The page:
NIEHS-Funded Scientist Talks About Strengthening Tribal Environmental Health
For nearly three decades, Dr. Johnnye Lewis has advanced Native American health by combining basic research, population-level studies, clear science communication and robust partnerships with Tribes.
A longtime NIEHS grant recipient at the University of New Mexico (UNM), she uses a transdisciplinary team approach to tackle issues related to environmental justice and health disparities, which affect many Indigenous communities.
Lewis is a professor in the UNM Community Environmental Health Program, which she launched in 1996 to address Tribal concerns about harmful exposures involving abandoned uranium mines, milling sites and waste piles left from Cold War weapons development. There are more than 1,100 such locations in Navajo Nation, the largest Indigenous reservation. About 170,000 residents live in the territory, which includes parts of Arizona, Utah and New Mexico. Toxic exposures there have been linked to increased risk of cardiovascular disease, diabetes, immune suppression and other conditions.
To expand knowledge about such health threats to Navajo and other Tribes, Lewis directs the UNM Metals Exposure and Toxicity Assessment on Tribal Lands in the Southwest Superfund Research Program Center and the Center for Native American Environmental Health Equity Research, both of which were developed through NIEHS funding. She studies legacy contamination from the uranium mining waste, and that involves assessing complex mixtures of metals, such as uranium, arsenic and lead. Her team also studies emerging exposures, including microplastics, and develops strategies to clean up pollution from the environment.
What motivated her to conduct such research?
“In the early 1990s, I was a consultant for the U.S. Department of Energy on the Uranium Mill Tailings Remedial Action project, which was aimed at cleaning up contamination at thousands of old uranium mill-associated sites,” Lewis recalled, in a recent conversation with NIEHS director Dr. Rick Woychik. She interacted with Tribal communities to assess their risk and determine whether there were unique routes of exposure that might occur and add to risk or alter clean-up strategies.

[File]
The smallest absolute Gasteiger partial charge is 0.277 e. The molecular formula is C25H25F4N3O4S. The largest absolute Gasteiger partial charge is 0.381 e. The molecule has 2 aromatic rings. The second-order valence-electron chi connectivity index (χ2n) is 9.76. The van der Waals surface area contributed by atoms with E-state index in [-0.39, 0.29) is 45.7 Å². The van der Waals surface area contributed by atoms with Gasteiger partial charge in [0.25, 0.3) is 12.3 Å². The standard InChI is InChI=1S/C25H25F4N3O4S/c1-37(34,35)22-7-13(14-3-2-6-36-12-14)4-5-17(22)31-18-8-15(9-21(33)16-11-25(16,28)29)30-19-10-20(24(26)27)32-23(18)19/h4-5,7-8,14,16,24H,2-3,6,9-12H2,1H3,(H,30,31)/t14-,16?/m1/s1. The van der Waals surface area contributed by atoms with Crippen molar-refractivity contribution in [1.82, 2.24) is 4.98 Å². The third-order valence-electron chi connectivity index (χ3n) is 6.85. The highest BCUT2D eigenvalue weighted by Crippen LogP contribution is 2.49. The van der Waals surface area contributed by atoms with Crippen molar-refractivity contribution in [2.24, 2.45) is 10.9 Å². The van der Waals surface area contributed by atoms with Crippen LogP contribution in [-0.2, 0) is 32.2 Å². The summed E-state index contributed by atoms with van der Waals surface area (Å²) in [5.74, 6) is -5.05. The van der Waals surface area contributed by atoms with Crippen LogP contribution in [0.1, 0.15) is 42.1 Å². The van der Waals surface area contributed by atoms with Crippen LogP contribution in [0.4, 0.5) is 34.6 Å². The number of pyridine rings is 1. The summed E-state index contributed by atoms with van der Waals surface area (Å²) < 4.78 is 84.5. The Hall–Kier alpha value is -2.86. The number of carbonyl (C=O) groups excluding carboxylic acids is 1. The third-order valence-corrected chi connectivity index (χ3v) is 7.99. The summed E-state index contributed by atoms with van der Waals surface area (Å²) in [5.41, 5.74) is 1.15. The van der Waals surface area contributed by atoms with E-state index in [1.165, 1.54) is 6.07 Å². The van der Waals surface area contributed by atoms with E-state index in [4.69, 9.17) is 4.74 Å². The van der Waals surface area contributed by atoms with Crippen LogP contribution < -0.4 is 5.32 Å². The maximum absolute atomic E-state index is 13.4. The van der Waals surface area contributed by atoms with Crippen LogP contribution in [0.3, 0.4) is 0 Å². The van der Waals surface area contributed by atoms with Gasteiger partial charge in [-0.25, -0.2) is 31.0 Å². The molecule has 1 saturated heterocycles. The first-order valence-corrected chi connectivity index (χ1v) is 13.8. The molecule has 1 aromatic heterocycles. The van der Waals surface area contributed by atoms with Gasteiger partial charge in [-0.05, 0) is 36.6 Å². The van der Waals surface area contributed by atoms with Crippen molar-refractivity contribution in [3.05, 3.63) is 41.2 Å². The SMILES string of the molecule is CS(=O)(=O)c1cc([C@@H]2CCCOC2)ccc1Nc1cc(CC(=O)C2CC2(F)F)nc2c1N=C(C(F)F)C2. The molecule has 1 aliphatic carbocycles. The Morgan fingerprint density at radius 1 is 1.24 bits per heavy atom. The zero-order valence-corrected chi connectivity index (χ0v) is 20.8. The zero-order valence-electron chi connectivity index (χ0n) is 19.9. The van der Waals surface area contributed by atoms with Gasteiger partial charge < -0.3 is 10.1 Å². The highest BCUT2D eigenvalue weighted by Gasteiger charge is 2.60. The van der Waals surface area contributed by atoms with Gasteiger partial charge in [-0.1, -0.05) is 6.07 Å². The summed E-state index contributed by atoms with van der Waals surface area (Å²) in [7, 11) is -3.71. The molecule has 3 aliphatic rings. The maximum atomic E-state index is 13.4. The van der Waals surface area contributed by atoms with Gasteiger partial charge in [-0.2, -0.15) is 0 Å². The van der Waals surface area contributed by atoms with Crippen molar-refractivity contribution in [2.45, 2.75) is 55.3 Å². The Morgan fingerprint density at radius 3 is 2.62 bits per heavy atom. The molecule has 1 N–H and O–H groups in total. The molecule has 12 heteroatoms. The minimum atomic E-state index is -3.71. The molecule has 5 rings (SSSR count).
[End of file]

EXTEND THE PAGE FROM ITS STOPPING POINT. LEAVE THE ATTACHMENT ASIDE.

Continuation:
“One day, I was contacted by 20 communities from Navajo Nation that had a history of uranium mining and high prevalence of kidney disease,” she said. “What was remarkable was that in their area, such disease occurred very early—at that time, it was not uncommon to see teenagers on dialysis.”
A doctor had talked with Tribal members about uranium being a kidney toxicant, Lewis explained, and this had motivated them to seek help conducting research about whether uranium in unregulated water they were drinking was the cause of early onset and severity of kidney disease.
“They had seen one of the early funding opportunity announcements on environmental justice from NIEHS,” she continued, “and they brought together a group of people they thought could help. They asked me to lead research in this area, and that’s what I’ve been doing ever since, thanks in large part to sustained support from NIEHS. Also, I’m proud that over the years, many of our researchers have been Native American. Their scientific talent, cultural awareness and ability to build trusted partnerships have been vital.”
Environmental threats faced by Tribal communities include much more than uranium exposure, however.
“We’re not talking about one substance but rather mixtures of toxic metals,” Lewis said. “Drinking water contamination due to the metals has been a longstanding issue. And in the decades since the mining and milling sites were in operation, these substances have degraded to nanoparticle size, making them easily moved by wind.”
Lewis’s team also examines volatile compounds and microplastics associated with burning trash. In some communities, there are no formal solid waste disposal systems, and people burn waste or the Tribes in some cases create very large burn piles that smolder, creating low-temperature combustion over long periods.
“Beyond those potentially harmful inhalation exposures, there are concerns about how such contamination might affect wildlife, livestock, and plant life,” Lewis pointed out. “And we worry about what’s happening with climate change. We’re getting hotter, we’re getting drier, and dust storms here are very frequent, increasing risk that pollutants will spread to more areas and affect more people.”
Lewis’s group works to develop practical, low-cost tools and strategies that can reduce exposure risks and improve health.
“We are currently assessing whether zinc supplementation can prevent DNA damage caused by exposure to arsenic and uranium, which can inhibit DNA repair enzymes,” she said. “Preliminary results look very promising and have also taught us a lot about exposures.”
The team also is studying how fungi affect the movement and distribution of metals.
“We’re investigating whether manipulation of the soil microbiome can reduce uptake of metals in plants and water, which could benefit ecosystems and agriculture,” Lewis explained. “We’re doing controlled greenhouse studies to learn how the makeup of fungi in soil affects the movement of these metals. Our goal is to develop a bioreactor, test it in the lab and then take it to a community setting.”
Collaboration and partnerships have been crucial to success.
“One unique aspect of our work is that we listen to communities’ concerns and then respond to their needs through research,” Lewis said. “[For example], some of our investigators were interested in microplastics and then Tribal members raised the issue of burning trash pits, so we knew that expanding in that direction would be a good fit. Our Tribal partners from communities are partners in research design and implementation.”